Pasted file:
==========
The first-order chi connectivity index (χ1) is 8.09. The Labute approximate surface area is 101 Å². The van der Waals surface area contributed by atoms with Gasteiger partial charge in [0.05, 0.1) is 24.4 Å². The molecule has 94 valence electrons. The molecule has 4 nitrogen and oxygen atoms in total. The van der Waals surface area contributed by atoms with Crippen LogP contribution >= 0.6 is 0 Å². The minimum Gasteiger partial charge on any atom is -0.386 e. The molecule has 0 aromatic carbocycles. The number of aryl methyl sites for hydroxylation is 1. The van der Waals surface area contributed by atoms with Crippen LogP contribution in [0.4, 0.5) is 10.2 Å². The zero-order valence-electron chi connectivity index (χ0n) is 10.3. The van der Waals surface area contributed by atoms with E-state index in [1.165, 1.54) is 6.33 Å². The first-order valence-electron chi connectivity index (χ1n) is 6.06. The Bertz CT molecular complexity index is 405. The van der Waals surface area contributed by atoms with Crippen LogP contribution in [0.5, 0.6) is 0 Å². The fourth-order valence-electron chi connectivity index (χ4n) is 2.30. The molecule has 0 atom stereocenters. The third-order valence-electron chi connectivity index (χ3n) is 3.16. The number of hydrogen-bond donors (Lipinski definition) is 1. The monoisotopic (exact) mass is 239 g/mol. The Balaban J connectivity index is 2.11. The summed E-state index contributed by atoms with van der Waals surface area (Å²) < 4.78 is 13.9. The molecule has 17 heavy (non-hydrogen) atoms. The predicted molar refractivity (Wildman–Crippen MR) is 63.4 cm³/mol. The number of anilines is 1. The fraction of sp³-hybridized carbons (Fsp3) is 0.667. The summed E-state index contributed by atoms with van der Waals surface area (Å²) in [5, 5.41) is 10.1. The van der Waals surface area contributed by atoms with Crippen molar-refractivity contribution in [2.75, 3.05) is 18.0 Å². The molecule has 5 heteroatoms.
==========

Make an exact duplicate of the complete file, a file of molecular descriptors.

The first-order chi connectivity index (χ1) is 8.09. The Labute approximate surface area is 101 Å². The van der Waals surface area contributed by atoms with Gasteiger partial charge in [0.05, 0.1) is 24.4 Å². The molecule has 94 valence electrons. The molecule has 4 nitrogen and oxygen atoms in total. The van der Waals surface area contributed by atoms with Crippen LogP contribution >= 0.6 is 0 Å². The minimum Gasteiger partial charge on any atom is -0.386 e. The molecule has 0 aromatic carbocycles. The number of aryl methyl sites for hydroxylation is 1. The van der Waals surface area contributed by atoms with Crippen LogP contribution in [0.4, 0.5) is 10.2 Å². The zero-order valence-electron chi connectivity index (χ0n) is 10.3. The van der Waals surface area contributed by atoms with E-state index in [1.165, 1.54) is 6.33 Å². The first-order valence-electron chi connectivity index (χ1n) is 6.06. The Bertz CT molecular complexity index is 405. The van der Waals surface area contributed by atoms with Crippen LogP contribution in [0.5, 0.6) is 0 Å². The fourth-order valence-electron chi connectivity index (χ4n) is 2.30. The molecule has 0 atom stereocenters. The third-order valence-electron chi connectivity index (χ3n) is 3.16. The number of hydrogen-bond donors (Lipinski definition) is 1. The monoisotopic (exact) mass is 239 g/mol. The Balaban J connectivity index is 2.11. The summed E-state index contributed by atoms with van der Waals surface area (Å²) < 4.78 is 13.9. The molecule has 17 heavy (non-hydrogen) atoms. The predicted molar refractivity (Wildman–Crippen MR) is 63.4 cm³/mol. The number of anilines is 1. The fraction of sp³-hybridized carbons (Fsp3) is 0.667. The summed E-state index contributed by atoms with van der Waals surface area (Å²) in [5, 5.41) is 10.1. The van der Waals surface area contributed by atoms with Crippen molar-refractivity contribution in [2.75, 3.05) is 18.0 Å². The molecule has 5 heteroatoms.